Kickstarter Tabletop Alert: ‘Kiwi Chow Down’

Gaming Kickstarter Reviews Tabletop Games

Flocks of ravenous kiwi birds race around their small island to find the best places for their favorite food: kiwi fruit, of course. However, each flock wants all of the fruit to themselves. They push other kiwis out of the way and build nests so they can reap in the harvest at the end of each season. Their goal is to dominate the island and the kiwi fruit which grows there. Can you lead your flock to victory?

What Is Kiwi Chow Down?

Kiwi Chow Down is an area control game for 2-4 players, ages 10 and up, and takes about 60 minutes to play. It’s currently seeking funding on Kickstarter, with a pledge level of $65 for a copy of the game. This includes the free Powers and Goals expansion and all unlocked stretch goals. The Kickstarter edition will also include the ability to play solo. The campaign will offer a limited number of early bird discounts. In the game, players lead their flock of kiwi birds to spread out across the island and take control of as many spaces as possible by the end of the fourth season. Meanwhile, they must also prevent their opponents from doing the same. Kiwi Chow Down was designed by Rubén Hernández and José Macías, published by Draco Gaming, Inc., with illustrations by Gnomosapiens.

New to Kickstarter? Check out our crowdfunding primer.

Kiwi Chow Down Components

Note: My review is based on a prototype copy, so it is subject to change and may not reflect final component quality.

Here is what you get in the base game:

  • 1 Fruit bag with 48 fruit counters
  • 1 Domain markers bag with 44 markers
  • 4 Kiwi leader cards
  • 4 Kiwi leader minis
  • 4 Island section boards
  • 1 First player marker
  • 1 Season marker
  • 8 Season cards
  • 1 Season board
  • 4 Turn order nests
  • 80 Colored kiwi tokens (in four different colors)
  • 24 Building token (6 in each color)
  • 36 Action Cards (9 in each color)
  • 4 Flock boards (1 in each color)
  • 6 solo mode cards
Kiwi Leaders
Leader cards and matching minis. Image by Michael Knight.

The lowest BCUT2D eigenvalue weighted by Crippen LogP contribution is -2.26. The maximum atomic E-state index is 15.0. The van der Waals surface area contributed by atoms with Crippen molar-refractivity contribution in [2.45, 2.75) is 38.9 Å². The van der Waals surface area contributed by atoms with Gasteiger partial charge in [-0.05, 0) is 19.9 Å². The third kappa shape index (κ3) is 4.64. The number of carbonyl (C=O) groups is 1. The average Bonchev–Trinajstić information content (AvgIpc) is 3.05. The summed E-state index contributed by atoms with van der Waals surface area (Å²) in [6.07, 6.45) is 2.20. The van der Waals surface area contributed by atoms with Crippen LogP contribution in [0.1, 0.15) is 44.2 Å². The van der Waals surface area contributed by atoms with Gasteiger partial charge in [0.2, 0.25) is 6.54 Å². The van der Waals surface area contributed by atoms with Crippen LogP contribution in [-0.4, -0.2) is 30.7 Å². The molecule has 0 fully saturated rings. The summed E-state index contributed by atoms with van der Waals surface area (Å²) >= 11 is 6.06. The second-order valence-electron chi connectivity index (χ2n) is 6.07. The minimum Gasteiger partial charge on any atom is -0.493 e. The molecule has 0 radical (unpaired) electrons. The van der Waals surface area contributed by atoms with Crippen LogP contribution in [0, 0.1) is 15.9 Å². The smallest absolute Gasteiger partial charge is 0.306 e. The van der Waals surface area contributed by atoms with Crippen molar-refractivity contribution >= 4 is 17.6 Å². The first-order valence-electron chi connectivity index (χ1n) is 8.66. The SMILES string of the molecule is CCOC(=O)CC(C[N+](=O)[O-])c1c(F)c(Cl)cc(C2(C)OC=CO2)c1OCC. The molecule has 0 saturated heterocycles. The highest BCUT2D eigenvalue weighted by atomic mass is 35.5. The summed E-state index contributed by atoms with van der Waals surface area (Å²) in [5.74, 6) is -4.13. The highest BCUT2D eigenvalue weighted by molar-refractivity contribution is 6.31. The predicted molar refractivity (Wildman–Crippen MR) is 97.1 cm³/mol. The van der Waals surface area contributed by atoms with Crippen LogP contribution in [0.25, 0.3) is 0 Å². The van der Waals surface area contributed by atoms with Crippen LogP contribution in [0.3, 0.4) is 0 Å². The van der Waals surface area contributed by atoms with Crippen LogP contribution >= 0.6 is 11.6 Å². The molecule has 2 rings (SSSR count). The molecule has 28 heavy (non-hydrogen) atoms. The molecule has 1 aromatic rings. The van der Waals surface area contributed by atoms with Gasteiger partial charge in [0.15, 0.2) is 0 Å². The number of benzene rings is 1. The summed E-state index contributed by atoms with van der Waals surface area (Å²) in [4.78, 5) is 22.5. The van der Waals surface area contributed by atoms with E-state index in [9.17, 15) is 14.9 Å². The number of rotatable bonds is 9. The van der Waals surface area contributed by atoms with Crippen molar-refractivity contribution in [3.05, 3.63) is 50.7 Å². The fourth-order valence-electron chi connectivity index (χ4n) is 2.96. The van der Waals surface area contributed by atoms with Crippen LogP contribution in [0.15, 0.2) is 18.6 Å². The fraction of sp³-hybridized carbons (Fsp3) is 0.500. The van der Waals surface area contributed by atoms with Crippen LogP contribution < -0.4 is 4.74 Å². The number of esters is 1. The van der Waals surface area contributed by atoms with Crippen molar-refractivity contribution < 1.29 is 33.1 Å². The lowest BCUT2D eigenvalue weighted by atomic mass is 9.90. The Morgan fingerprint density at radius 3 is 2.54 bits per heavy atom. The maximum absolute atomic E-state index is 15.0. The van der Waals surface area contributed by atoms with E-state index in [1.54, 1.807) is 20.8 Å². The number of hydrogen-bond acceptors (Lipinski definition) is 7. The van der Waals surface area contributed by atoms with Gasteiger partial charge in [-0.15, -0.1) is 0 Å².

The game includes four different kiwi leaders. They are represented on the map with a miniature and their matching card is placed on the flock board. They can use their special ability once per season. These abilities often include moving multiple spaces on the island and moving away several kiwi tokens in the process. 

map sections
Assemble the map from these sections. Use one section per player. Image by Michael Knight.

Four map sections are used to create the island where the game is played. The number of sections used depends on the number of players.

Domain markers have an icon related to map hexes. Kiwi counters come in different types. Image by Michael Knight.

Fruit counters represent the four different types of kiwi fruit which can be harvested and serve as currency as well as food for the game. Domain markers are used to claim spaces on the island which count as victory points needed to win the game.

season board
The seasons board with four seasons cards and the marker. Image by Michael Knight.

Four season cards are randomly chosen and placed on the season board which keeps track of the rounds of the game. Each season card has a different objective as well as rewards for the player who achieves the objective as well as for those who do not. 

action cards
The four types of action cards in each player’s deck. Image by Michael Knight.

Each player receives 9 action cards in their flock’s color. These are used during each round to play an action for the flock. There are four main types of action cards: move, feed, build, and wild. Wild cards can be used either for a choice of the three actions or to receive the benefits for that specific card which can include gaining kiwi fruit or domain markers, placing a kiwi token, on the board, and so forth. 

flock board
The flock board with building counters. Image by Michael Knight.

Each player gets a flock board in their color. This contains the six buildings or nests which can be built, has spaces for the 8 kiwi tokens that don’t already start on the island, a list of costs for various actions, and spaces to place the player’s three action cards during a season as well as the leader card. 

How to Play Kiwi Chow Down

The Goal

The goal of the game is to gain the most victory points by claiming island sections as Domains for your flock.


Start off by building the island. Use one section per player and assemble them to create a symmetric island. Place the fruit counters in the pink bag and the domain markers in the blue bag. Players them randomly select a turn order nest counter and then seat themselves around the island in order starting with the player who has the nest with the “1” on it. Give that player the first player marker as well. Deal each player a leader card and then give them the corresponding miniature. Each player then selects a color and takes the flock board, action cards, kiwi tokens, and nests for that color.